The three Democratic candidates for Senate gathered in the ballroom of the Harrisburg Hilton this evening for their first formal debate (they participated in a forum in Pittsburgh before this).
In their opening statements, as well throughout the discussion, Fetterman and Sestak talked about their experience as a Mayor and Congressman/Admiral respectively. McGinty, meanwhile, went after Sen. Toomey and his recent comments about the Supreme Court vacancy.
McGinty’s attacks on Toomey turned out to be the only attacks leveled during the debate as the candidates didn’t lay a glove on one another. Instead, they used the opportunity to pitch themselves to the progressive audience.
Braddock Mayor John Fetterman echoed his presidential choice Bernie Sanders by calling for a political revolution.
“You can’t just show up at election time and say the right things and think that is enough,” he said in his opening statement. “My campaign believes your zip code should not determine your destiny.”
McGinty sold herself as a middle class champion.
“I’m in this race to fight for people, to fight for families,” she declared.
Former Congressman Sestak cited his experience as his strongest attribute.
The first question came from the Center for American Progress and concerned what type of judicial nominee the candidates would support.
They all made it clear that any judicial hopeful would have to pass several litmus tests. Among them were a women’s right to choose, workers right to organize, and a commitment to overturn Citizens United.
Sestak also pointed out that all the current Supreme Court Justices are Ivy League educated and pledged to push for more educational diversity among the judiciary.
The next questions came from the Women’s Law Project and New Voices and concerned ensuring women’s equality in the workplace and protect a woman’s right to choose. Once more, all the candidates cited their personal experience and pledged to protect women’s rights.
McGinty pointed to the prominent activist Malala Yousafzai, calling for a “Malala agenda”.
The spectre of big money in politics infuriated all three Democrats.
“Why don’t we have an economy that works for people anymore?,” McGinty asked. “All you have to do is follow the money.”
She was also the first to bring up those scourges of Democrats, the Koch Brothers.
Sestak went even further, asserting that “I believe if you take money out of politics, you’d fix 80% of the problems.”
Meanwhile, Fetterman asked everyone who thought money had an outsized influence in politics to raise their hands. Subsequently, every single hand in the audience went up.
“Well, you can all relax because it’s much worse than you think,” he joked before declaring that “Citizens United has to fall and democracy must return to our country.”
In the Democratic presidential primary, single-payer healthcare has been a contentious issue as it is a core tenant of Sanders’ campaign while Clinton proclaims it unrealistic.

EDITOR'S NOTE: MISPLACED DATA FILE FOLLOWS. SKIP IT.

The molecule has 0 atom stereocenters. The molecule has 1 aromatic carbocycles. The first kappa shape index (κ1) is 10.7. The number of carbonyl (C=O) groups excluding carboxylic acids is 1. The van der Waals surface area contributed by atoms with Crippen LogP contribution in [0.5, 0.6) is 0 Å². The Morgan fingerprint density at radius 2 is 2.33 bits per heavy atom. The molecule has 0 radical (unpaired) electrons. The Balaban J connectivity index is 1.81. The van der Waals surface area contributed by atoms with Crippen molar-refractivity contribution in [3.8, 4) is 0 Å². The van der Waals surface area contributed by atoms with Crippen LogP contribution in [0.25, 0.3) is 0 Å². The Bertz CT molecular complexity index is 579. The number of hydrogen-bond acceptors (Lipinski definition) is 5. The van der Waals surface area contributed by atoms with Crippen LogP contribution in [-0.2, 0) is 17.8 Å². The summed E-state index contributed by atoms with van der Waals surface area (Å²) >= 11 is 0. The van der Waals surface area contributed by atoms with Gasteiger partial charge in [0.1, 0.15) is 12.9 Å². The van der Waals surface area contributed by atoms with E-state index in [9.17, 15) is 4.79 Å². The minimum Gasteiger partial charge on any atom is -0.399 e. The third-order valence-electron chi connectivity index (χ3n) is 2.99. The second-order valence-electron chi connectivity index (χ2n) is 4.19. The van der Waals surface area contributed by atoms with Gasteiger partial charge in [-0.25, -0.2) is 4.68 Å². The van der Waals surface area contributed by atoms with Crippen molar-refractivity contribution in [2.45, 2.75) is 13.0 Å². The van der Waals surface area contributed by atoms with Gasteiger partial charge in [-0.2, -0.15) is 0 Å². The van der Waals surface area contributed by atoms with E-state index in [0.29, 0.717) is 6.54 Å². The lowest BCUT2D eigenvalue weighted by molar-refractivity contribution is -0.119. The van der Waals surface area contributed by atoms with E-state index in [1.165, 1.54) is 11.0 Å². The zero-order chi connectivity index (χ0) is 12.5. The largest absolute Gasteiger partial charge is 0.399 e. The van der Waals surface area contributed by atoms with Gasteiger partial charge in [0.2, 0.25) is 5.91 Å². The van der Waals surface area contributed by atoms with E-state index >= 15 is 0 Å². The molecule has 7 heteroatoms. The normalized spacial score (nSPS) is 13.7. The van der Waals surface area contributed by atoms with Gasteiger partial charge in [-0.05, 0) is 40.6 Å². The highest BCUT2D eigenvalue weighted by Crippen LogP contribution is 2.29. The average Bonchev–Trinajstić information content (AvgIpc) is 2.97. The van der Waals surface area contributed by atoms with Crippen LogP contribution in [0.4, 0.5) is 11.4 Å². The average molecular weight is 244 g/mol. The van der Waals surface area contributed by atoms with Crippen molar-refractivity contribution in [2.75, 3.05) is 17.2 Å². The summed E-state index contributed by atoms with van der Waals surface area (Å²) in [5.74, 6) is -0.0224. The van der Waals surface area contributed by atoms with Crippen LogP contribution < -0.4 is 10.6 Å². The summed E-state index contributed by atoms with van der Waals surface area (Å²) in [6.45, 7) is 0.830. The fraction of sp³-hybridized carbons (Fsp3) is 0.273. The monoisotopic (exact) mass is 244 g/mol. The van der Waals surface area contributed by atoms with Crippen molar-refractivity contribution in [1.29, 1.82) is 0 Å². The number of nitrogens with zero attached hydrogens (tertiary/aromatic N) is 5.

It shouldn’t be a surprise then that Fetterman (who is “feeling the Bern”) supports such a measure.
McGinty and Sestak, however, also embraced the concept and talked about the impact health crises have had on their lives. For McGinty, it was her sister who died from brain cancer while for Sestak, it was his daughter who survived a brain tumor.
The next question came from the audience and concerned the moral obligations of climate change.
“How many planets do we have to live on currently?” Fetterman joked. “101 out of 100 climate scientists say this is a huge, huge deal.”
McGinty pointed to her long work on environmental issues which goes back to joining Al Gore’s staff in 1989. It was also at this moment that she got the biggest applause line of the night. “You know, with Republicans, on climate they say they’re not a scientist so they can’t do anything. But when it comes to women’s health, they’re suddenly got an MD and a PhD.”
Sestak called climate change a national security issue and reiterated that he supports a moratorium on fracking.
The three candidates didn’t even argue when they reached the most divisive issue in the Democratic Party: trade.
All of them rejected the President’s Trans-Pacific Partnership.
“I’m fundamentally opposed to the Trans-Pacific Partnership and the fast-tracking of it,” McGinty stated.
“I’m not a supporter of TPP, how can you be?” Sestak asked.
Fetterman agreed, admitting that he never thought he would ever say “Ross Perot was actually right about something”, referring to Perot’s infamous description of NAFTA as a giant-sucking sound. He went on to call TPP “NAFTA-redux”.
“I’m all for fair trade,” he stated. “But this is free trade and free trade means we will screw you over.”
The candidates were then asked about systemic racism and they all pledged support for the “Black Lives Matter” movement.
Labor unions were the next topic with each of the three again telling an anecdote from their lives. McGinty talked about how she came from a union household while Sestak touted his 100% record from the AFL-CIO. As is his wont, Fetterman turned to humor.
“I’m 46 years old and I’ve yet to meet a greedy union member but I’ve met greedy CEOs,” he declared.
The closing statements soon followed and the debate was over.
This was not destined to be a night of fireworks or even disagreement. Nevertheless, one got a good look at each person and how they’re presenting themselves to the electorate.
McGinty was on point and signaled she is ready to face down incumbent GOP Sen. Pat Toomey. Fetterman and Sestak, on the other hand, proclaimed themselves outsiders seeking to serve as a continuation of their governmental and military careers.
All is civil now but there’s just sixty-five days to the primary and the clock is ticking.